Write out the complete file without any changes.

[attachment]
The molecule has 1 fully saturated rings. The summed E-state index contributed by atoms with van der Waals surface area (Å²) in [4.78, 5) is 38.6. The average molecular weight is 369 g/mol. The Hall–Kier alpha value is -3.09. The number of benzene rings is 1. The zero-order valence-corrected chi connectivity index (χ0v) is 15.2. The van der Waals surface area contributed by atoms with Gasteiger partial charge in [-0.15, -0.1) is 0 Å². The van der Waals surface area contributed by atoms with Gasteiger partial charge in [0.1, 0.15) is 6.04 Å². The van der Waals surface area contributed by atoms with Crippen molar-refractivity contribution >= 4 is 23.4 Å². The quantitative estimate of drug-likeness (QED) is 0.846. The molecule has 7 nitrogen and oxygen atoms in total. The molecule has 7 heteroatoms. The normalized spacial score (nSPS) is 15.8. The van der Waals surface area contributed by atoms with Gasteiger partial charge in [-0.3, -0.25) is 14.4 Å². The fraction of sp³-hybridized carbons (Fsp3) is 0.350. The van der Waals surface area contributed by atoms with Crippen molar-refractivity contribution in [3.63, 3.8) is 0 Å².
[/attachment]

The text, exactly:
The molecule has 1 fully saturated rings. The summed E-state index contributed by atoms with van der Waals surface area (Å²) in [4.78, 5) is 38.6. The average molecular weight is 369 g/mol. The Hall–Kier alpha value is -3.09. The number of benzene rings is 1. The zero-order valence-corrected chi connectivity index (χ0v) is 15.2. The van der Waals surface area contributed by atoms with Gasteiger partial charge in [-0.15, -0.1) is 0 Å². The van der Waals surface area contributed by atoms with Gasteiger partial charge in [0.1, 0.15) is 6.04 Å². The van der Waals surface area contributed by atoms with Crippen molar-refractivity contribution >= 4 is 23.4 Å². The quantitative estimate of drug-likeness (QED) is 0.846. The molecule has 7 nitrogen and oxygen atoms in total. The molecule has 7 heteroatoms. The normalized spacial score (nSPS) is 15.8. The van der Waals surface area contributed by atoms with Gasteiger partial charge in [-0.3, -0.25) is 14.4 Å². The fraction of sp³-hybridized carbons (Fsp3) is 0.350. The van der Waals surface area contributed by atoms with Crippen molar-refractivity contribution in [3.63, 3.8) is 0 Å².